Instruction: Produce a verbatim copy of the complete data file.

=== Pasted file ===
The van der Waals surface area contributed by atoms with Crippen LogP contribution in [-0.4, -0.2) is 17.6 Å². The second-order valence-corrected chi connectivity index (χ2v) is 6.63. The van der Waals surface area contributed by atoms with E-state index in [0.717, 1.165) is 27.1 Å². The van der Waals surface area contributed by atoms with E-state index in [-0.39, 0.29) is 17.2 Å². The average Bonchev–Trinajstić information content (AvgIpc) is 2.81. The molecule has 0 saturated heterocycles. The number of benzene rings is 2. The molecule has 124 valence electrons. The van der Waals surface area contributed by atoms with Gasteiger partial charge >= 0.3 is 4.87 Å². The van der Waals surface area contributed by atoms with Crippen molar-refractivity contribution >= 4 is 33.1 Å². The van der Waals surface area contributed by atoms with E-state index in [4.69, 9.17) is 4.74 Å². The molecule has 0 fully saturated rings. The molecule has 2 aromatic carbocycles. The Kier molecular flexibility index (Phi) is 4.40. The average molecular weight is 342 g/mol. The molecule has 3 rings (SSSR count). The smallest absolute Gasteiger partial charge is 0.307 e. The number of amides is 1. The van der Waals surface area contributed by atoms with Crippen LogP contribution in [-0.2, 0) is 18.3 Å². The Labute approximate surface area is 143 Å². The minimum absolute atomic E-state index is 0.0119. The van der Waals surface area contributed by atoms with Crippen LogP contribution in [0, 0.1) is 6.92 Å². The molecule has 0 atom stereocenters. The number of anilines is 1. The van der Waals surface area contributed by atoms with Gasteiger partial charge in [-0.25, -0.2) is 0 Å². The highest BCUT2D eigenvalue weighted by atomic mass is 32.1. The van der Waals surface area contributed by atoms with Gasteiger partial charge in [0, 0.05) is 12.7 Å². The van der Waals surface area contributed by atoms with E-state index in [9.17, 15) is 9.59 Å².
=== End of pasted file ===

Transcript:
The van der Waals surface area contributed by atoms with Crippen LogP contribution in [-0.4, -0.2) is 17.6 Å². The second-order valence-corrected chi connectivity index (χ2v) is 6.63. The van der Waals surface area contributed by atoms with E-state index in [0.717, 1.165) is 27.1 Å². The van der Waals surface area contributed by atoms with E-state index in [-0.39, 0.29) is 17.2 Å². The average Bonchev–Trinajstić information content (AvgIpc) is 2.81. The molecule has 0 saturated heterocycles. The number of benzene rings is 2. The molecule has 124 valence electrons. The van der Waals surface area contributed by atoms with Gasteiger partial charge >= 0.3 is 4.87 Å². The van der Waals surface area contributed by atoms with Crippen molar-refractivity contribution >= 4 is 33.1 Å². The van der Waals surface area contributed by atoms with E-state index in [4.69, 9.17) is 4.74 Å². The molecule has 0 fully saturated rings. The molecule has 2 aromatic carbocycles. The Kier molecular flexibility index (Phi) is 4.40. The average molecular weight is 342 g/mol. The molecule has 3 rings (SSSR count). The smallest absolute Gasteiger partial charge is 0.307 e. The number of amides is 1. The van der Waals surface area contributed by atoms with Crippen LogP contribution in [-0.2, 0) is 18.3 Å². The Labute approximate surface area is 143 Å². The minimum absolute atomic E-state index is 0.0119. The van der Waals surface area contributed by atoms with Crippen LogP contribution in [0, 0.1) is 6.92 Å². The molecule has 0 atom stereocenters. The number of anilines is 1. The van der Waals surface area contributed by atoms with Gasteiger partial charge in [-0.25, -0.2) is 0 Å². The highest BCUT2D eigenvalue weighted by atomic mass is 32.1. The van der Waals surface area contributed by atoms with Gasteiger partial charge in [0, 0.05) is 12.7 Å². The van der Waals surface area contributed by atoms with E-state index in [9.17, 15) is 9.59 Å².